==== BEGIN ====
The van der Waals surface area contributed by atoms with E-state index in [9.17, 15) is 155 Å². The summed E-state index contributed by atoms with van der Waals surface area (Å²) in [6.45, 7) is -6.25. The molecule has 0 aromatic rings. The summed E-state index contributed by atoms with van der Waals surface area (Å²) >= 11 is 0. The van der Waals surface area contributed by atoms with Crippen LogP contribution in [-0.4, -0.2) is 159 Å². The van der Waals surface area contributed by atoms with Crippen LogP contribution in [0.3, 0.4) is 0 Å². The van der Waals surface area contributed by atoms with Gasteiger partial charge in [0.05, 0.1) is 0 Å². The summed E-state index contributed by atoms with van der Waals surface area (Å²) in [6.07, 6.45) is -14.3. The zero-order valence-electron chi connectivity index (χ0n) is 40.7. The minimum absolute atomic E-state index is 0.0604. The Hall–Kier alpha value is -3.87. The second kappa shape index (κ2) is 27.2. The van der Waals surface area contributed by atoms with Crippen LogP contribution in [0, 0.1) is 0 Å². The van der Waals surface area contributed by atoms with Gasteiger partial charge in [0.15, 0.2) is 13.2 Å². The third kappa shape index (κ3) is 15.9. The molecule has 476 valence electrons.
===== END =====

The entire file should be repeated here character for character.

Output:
The van der Waals surface area contributed by atoms with E-state index in [9.17, 15) is 155 Å². The summed E-state index contributed by atoms with van der Waals surface area (Å²) in [6.45, 7) is -6.25. The molecule has 0 aromatic rings. The summed E-state index contributed by atoms with van der Waals surface area (Å²) >= 11 is 0. The van der Waals surface area contributed by atoms with Crippen LogP contribution in [-0.4, -0.2) is 159 Å². The van der Waals surface area contributed by atoms with Crippen LogP contribution in [0.3, 0.4) is 0 Å². The van der Waals surface area contributed by atoms with Gasteiger partial charge in [0.05, 0.1) is 0 Å². The summed E-state index contributed by atoms with van der Waals surface area (Å²) in [6.07, 6.45) is -14.3. The zero-order valence-electron chi connectivity index (χ0n) is 40.7. The minimum absolute atomic E-state index is 0.0604. The Hall–Kier alpha value is -3.87. The second kappa shape index (κ2) is 27.2. The van der Waals surface area contributed by atoms with Crippen LogP contribution in [0, 0.1) is 0 Å². The van der Waals surface area contributed by atoms with Gasteiger partial charge in [0.15, 0.2) is 13.2 Å². The third kappa shape index (κ3) is 15.9. The molecule has 476 valence electrons.